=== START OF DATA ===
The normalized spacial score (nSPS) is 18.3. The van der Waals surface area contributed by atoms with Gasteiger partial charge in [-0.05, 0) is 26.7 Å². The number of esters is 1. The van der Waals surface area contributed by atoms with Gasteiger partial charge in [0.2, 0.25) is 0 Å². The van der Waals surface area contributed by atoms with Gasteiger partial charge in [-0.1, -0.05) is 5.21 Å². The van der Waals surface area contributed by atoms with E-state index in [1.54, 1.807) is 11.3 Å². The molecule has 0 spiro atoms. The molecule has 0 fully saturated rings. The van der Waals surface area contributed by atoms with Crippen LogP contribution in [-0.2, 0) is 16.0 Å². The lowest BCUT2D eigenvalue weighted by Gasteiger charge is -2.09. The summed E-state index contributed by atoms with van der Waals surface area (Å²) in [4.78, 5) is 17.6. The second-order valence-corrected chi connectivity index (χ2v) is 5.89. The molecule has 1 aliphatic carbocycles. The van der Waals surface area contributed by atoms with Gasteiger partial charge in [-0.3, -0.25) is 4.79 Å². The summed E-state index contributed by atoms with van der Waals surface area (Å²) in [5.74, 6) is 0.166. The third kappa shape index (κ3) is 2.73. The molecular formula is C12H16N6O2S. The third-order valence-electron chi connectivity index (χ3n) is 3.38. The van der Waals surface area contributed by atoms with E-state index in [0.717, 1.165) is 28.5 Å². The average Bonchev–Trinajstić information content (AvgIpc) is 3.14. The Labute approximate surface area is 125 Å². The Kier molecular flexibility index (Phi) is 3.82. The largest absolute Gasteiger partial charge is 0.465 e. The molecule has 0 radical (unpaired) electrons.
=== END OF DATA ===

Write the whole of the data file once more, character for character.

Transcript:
The normalized spacial score (nSPS) is 18.3. The van der Waals surface area contributed by atoms with Gasteiger partial charge in [-0.05, 0) is 26.7 Å². The number of esters is 1. The van der Waals surface area contributed by atoms with Gasteiger partial charge in [0.2, 0.25) is 0 Å². The van der Waals surface area contributed by atoms with Gasteiger partial charge in [-0.1, -0.05) is 5.21 Å². The van der Waals surface area contributed by atoms with E-state index in [1.54, 1.807) is 11.3 Å². The molecule has 0 spiro atoms. The molecule has 0 fully saturated rings. The van der Waals surface area contributed by atoms with Crippen LogP contribution in [-0.2, 0) is 16.0 Å². The lowest BCUT2D eigenvalue weighted by Gasteiger charge is -2.09. The summed E-state index contributed by atoms with van der Waals surface area (Å²) in [4.78, 5) is 17.6. The second-order valence-corrected chi connectivity index (χ2v) is 5.89. The molecule has 1 aliphatic carbocycles. The van der Waals surface area contributed by atoms with Gasteiger partial charge in [-0.3, -0.25) is 4.79 Å². The summed E-state index contributed by atoms with van der Waals surface area (Å²) in [5.74, 6) is 0.166. The third kappa shape index (κ3) is 2.73. The molecular formula is C12H16N6O2S. The third-order valence-electron chi connectivity index (χ3n) is 3.38. The van der Waals surface area contributed by atoms with E-state index in [0.717, 1.165) is 28.5 Å². The average Bonchev–Trinajstić information content (AvgIpc) is 3.14. The Labute approximate surface area is 125 Å². The Kier molecular flexibility index (Phi) is 3.82. The largest absolute Gasteiger partial charge is 0.465 e. The molecule has 0 radical (unpaired) electrons.